A US company that claims it has found a way to boost cinema attendance is seeing membership skyrocket.
MoviePass, which offers almost unlimited movie tickets in the US for a low monthly fee, says it has more than 400,000 subscribers.
That's up from less than 20,000 in mid-August, when it lowered its price to $9.95 (£7.40).
The company is led by a co-founder of Netflix, which reshaped television and video with online streaming.
On-demand video has also hurt attendance at US cinemas, which have raised ticket prices in part as a result.
MoviePass offers subscribers one movie a day for $9.95, down from its earlier $50 pricing and less than prices at many US theatres.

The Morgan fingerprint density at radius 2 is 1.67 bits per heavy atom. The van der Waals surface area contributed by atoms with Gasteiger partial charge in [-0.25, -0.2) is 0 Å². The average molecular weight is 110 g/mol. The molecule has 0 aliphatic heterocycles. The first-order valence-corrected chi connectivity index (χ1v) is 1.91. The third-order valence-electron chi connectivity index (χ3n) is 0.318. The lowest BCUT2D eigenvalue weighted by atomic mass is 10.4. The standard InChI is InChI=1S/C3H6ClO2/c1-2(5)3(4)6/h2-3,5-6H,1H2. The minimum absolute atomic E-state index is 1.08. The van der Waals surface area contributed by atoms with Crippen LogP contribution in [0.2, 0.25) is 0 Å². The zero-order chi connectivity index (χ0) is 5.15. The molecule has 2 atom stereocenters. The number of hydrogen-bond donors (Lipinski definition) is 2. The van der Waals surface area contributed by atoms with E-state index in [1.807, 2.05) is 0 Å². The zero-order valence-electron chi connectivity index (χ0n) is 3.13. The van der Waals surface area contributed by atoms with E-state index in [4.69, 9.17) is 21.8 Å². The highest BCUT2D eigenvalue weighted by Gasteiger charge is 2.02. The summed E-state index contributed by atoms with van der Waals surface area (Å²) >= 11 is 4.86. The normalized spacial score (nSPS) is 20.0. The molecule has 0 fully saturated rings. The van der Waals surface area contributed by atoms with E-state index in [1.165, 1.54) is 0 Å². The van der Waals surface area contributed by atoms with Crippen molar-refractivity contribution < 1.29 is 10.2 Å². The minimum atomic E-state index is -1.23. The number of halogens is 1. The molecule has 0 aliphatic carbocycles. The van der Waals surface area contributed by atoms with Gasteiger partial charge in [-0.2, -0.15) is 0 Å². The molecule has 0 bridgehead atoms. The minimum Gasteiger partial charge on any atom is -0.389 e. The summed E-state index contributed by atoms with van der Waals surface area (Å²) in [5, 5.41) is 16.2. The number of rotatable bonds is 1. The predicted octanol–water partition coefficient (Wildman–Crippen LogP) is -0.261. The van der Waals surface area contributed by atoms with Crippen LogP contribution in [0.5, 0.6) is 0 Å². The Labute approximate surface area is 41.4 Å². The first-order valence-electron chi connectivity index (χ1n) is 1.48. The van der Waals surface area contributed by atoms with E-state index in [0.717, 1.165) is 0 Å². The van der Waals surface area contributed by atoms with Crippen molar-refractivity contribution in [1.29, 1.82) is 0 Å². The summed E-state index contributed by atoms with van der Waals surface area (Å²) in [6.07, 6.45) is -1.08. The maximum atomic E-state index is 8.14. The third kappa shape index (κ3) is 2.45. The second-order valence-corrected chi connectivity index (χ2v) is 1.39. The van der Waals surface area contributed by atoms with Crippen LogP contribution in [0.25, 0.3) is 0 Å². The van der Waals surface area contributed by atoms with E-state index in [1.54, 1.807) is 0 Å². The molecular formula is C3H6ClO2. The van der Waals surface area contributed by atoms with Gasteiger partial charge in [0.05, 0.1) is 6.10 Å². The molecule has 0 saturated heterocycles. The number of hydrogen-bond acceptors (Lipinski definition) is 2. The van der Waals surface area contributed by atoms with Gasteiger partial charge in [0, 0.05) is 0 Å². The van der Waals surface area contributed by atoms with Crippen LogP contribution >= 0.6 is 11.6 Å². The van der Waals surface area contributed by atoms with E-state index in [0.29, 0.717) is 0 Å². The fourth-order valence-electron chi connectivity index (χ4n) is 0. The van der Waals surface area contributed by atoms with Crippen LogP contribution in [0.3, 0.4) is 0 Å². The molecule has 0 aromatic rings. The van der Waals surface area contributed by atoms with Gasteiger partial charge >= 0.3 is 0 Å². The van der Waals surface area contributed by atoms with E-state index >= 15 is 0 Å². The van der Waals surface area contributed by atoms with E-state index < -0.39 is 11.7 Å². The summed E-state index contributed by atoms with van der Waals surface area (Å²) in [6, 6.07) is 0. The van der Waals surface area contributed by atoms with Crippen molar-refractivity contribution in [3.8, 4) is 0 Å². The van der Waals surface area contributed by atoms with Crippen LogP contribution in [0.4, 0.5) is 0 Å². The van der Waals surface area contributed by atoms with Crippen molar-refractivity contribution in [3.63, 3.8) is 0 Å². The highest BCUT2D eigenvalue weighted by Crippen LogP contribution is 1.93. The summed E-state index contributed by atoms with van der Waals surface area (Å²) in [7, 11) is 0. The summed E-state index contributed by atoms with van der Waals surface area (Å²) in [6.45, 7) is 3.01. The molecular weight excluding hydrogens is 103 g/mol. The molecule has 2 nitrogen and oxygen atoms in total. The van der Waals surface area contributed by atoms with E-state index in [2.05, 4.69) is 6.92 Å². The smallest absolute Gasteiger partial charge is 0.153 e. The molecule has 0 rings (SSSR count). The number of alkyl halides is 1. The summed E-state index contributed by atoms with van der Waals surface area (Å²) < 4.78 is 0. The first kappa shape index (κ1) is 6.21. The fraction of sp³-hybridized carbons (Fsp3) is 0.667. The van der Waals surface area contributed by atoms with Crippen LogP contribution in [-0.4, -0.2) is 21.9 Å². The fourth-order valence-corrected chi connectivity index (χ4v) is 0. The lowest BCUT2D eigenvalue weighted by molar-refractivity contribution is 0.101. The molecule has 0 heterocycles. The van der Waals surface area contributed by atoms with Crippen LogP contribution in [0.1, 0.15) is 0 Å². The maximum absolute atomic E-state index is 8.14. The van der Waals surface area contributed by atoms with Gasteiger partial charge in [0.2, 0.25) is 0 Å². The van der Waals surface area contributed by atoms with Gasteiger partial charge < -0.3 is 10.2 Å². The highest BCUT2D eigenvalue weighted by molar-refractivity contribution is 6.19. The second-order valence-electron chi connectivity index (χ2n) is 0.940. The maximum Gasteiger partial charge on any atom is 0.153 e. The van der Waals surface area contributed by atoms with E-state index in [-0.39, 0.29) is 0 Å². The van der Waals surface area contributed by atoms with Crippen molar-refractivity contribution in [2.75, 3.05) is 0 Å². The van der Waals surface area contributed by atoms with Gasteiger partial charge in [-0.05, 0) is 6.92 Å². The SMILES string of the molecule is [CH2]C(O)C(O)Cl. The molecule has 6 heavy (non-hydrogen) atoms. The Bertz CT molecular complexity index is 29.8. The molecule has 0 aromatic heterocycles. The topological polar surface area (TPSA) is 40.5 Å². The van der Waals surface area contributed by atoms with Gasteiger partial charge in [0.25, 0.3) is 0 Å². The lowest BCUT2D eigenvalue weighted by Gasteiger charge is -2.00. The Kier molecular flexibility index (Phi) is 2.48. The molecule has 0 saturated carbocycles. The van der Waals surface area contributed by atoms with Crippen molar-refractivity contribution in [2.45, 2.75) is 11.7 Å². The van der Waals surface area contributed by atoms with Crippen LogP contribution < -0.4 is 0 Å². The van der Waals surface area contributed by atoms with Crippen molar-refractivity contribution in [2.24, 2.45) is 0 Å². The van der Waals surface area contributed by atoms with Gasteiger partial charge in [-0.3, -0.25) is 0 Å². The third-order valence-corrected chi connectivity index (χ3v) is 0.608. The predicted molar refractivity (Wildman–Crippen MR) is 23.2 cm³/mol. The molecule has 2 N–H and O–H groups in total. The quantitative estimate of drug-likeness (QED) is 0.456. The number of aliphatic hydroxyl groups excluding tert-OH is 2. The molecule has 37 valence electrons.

Subscribers can reserve seats using the app, then take their MoviePass card to redeem tickets at participating theatres, which include about 90% of theatres in the US, according to MoviePass.
The firm hopes that increased ticket sales will make up for the losses incurred from its low fees - assuming that cinemas will share profits from increased food and drink sales.
The company aims to have about 2.1 million subscribers in the next 12 months, according to a statement from the firm's investors.
Demand since the price drop has been so strong it has led to delays in card deliveries, and reportedly forced the firm to take on more staff.
"Though [the price cut will be] expensive for the company in the short-term, it's a significant benefit and more convenient for customers," explained chief executive Mitch Lowe, who co-founded Netflix.
AMC Entertainment Holdings, which runs about 660 cinemas in the US, has threatened legal action against the firm. Its theatres are among those that accept MoviePass cards.
AMC called the model "unsustainable" - although it recently said it was exploring its own subscription plan, but at a higher price.